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Italy’s Quakes Causing Stress

October 16, 1997

ASSISI, Italy (AP) _ Sharp, unrelenting aftershocks nearly three weeks after back-to-back quakes are gnawing away at people’s nerves in the lush hills of central Italy.

Newspapers call the phenomenon the ``silent monster,″ or compare it to recurring malaria. Stress has become the daily bread of residents who have grown ultra-sensitive to the slightest tremor. Another strong aftershock _ with a 4.1-magnitude _ jolted the region again today.

Authorities have yet to emerge from a crisis mode, and most thoughts of rebuilding are far in the future.

``We’re leaving to find some calm,″ said Fiorella Tardioli, 37, whose husband’s family has lived in Assisi for 200 years. Their 18th-century palazzo was severely damaged: cracks spider-web their way down the walls and a tiny crevasse has formed in their kitchen floor.

``The house won’t fall down, but we can’t live with the anxiety,″ she said.

The pair of quakes on Sept. 26, centered in an area just east of Assisi, hit with a magnitude of 5.5 and 5.8. Ten people were killed, and the area’s cultural riches were devastated _ from anonymous medieval towers to ancient country churches to the Basilica of St. Francis in Assisi, one of Italy’s major Christian shrines.

Tens of thousands of people fled their homes _ many of them destroyed _ for tents and campers. They saw the cultural references of generations deeply wounded.

But it didn’t end there.

Slight tremors continued for days. Then a week after the quakes, another destructive shock hit. Oct. 7 brought another, followed by one Sunday and then another Tuesday. All were above magnitude 5, said Massimo Cocco, a seismologist at the National Geophysical Institute in Rome. All aggravated damage to buildings and monuments and sent more people in search of shelter.

Tuesday’s quake was felt in much of central and southern Italy, but worst of all in Sellano, about 20 miles southeast of Assisi.

The township’s medieval center was heavily destroyed. The city hall tower collapsed. Only half the church tower remains. One two-story building lost most of its upper front wall. Rubble lay in the streets. Virtually every building had major cracks.

``One day, you have everything, you are the master,″ said Antonio Antonini, 48, a woodworker who lost his house and business. ``Then you are nothing, and you have nothing.″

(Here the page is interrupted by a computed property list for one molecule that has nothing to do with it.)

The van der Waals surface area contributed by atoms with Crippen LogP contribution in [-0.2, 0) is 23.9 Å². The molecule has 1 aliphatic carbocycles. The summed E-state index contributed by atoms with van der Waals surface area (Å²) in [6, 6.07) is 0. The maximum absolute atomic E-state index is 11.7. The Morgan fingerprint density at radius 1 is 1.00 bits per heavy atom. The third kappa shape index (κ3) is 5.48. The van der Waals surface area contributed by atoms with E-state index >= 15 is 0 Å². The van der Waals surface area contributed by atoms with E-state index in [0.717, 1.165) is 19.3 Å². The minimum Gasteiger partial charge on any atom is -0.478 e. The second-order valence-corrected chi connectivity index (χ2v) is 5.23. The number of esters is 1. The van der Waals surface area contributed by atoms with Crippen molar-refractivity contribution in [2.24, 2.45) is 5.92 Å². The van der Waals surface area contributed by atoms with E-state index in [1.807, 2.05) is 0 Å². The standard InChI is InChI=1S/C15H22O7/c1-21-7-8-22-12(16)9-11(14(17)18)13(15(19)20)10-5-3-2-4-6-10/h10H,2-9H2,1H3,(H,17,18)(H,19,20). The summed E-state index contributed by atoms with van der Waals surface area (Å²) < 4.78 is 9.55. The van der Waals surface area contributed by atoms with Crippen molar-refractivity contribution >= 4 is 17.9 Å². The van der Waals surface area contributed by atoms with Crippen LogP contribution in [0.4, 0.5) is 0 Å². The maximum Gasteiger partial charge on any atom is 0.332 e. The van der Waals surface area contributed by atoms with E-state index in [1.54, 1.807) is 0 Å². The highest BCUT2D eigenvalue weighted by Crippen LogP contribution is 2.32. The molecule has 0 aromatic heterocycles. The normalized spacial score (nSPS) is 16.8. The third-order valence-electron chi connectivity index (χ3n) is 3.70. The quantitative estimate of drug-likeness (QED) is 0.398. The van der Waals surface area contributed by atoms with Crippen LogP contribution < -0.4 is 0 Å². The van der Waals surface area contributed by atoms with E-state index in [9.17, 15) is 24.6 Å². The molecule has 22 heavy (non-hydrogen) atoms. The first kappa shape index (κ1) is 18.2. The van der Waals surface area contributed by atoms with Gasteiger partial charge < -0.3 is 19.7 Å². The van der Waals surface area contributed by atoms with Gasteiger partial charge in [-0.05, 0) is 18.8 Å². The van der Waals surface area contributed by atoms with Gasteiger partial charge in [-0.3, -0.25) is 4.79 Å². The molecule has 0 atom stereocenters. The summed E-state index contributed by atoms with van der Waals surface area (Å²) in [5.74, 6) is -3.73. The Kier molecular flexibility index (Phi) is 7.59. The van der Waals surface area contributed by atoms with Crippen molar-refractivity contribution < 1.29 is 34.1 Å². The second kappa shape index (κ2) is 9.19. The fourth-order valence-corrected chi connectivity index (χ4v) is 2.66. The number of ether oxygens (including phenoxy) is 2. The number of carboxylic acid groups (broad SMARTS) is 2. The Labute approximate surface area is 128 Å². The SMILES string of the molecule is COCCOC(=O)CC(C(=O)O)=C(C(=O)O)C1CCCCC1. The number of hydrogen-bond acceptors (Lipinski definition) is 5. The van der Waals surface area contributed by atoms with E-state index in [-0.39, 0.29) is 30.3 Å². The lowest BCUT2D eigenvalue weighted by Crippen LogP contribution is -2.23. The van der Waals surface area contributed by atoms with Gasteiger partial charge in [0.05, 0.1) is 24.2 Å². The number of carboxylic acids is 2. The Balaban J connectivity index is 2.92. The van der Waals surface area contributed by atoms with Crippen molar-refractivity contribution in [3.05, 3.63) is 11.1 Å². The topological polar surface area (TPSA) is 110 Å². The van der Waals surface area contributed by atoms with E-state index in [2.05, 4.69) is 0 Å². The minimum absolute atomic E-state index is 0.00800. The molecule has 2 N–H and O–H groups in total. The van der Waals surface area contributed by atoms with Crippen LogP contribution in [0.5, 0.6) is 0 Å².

As he stood with a dozen dejected residents near the crushed town that once was home to 300 people, he planted his feet wide apart. ``Do you feel it? The earth is vibrating.″ Several times, Antonini interrupted himself to point out a tremor.

Today’s quake also was centered near Sellano and woke people up as far as Rome, 110 miles away. There were no immediate reports of damage.

Italian seismologists say the pattern is typical for the central-northern Appenine mountain area: a moderate earthquake, followed by weeks, if not months, of aftershocks, some relatively strong. There is no predicting the end.

California quakes typically follow the same pattern. Several aftershocks followed the January 1994 Northridge earthquake, including a magnitude 5.6 quake on the same day and two more of magnitude 5.0 within two weeks. Although most of them are too weak to notice, the Northridge quake’s aftershocks continue to this day.

The recent earthquake activity in Italy is concentrated in a band east of Assisi, about 18 miles long and roughly running north from Nocera Umbra southeast toward Colfiorito.

``It’s a region with a large quantity of faults, so it’s easier for energy to be released in a large number of small aftershocks,″ said Francesco Ponziani, a seismologist at the earthquake observatory in the regional capital, Perugia. Instruments have recorded more than 3,000 aftershocks since Sept. 26.

When one fault releases energy, it passes on the stress to a nearby fault, bringing on another tremor, Cocco said. That also accounts for the changing epicenters.

The relentless aftershocks can break even the toughest of those in this mountainous, cold region that breeds a patient, hardy character.

Maurizio Orbi, a 35-year-old Assisi policeman, said he took the tremors in stride until Sunday’s shock.

``I stayed cool, but for the first time I felt my legs trembling″ with fear, he said. ``You want it to finish so you can start again and get on with your life.″

After each shock, hospitals report great numbers of people coming to their emergency rooms with panic attacks.

``If I’m sitting or lying down, my own pulse scares me. I wonder if it’s another earthquake,″ said Alan Feltus, an American painter who has lived in the hills outside Assisi for 10 years.

The roar of a truck or a blast of wind can be unnerving.

Dark circles under Mrs. Tardioli’s eyes and lingering nausea attest to her jumpy nerves. ``Above all, we don’t sleep. If I hear a noise, I jump immediately,″ she said. Her family has found a small, free-standing house in a village nearby.

``The stress is continuous these days,″ she said.

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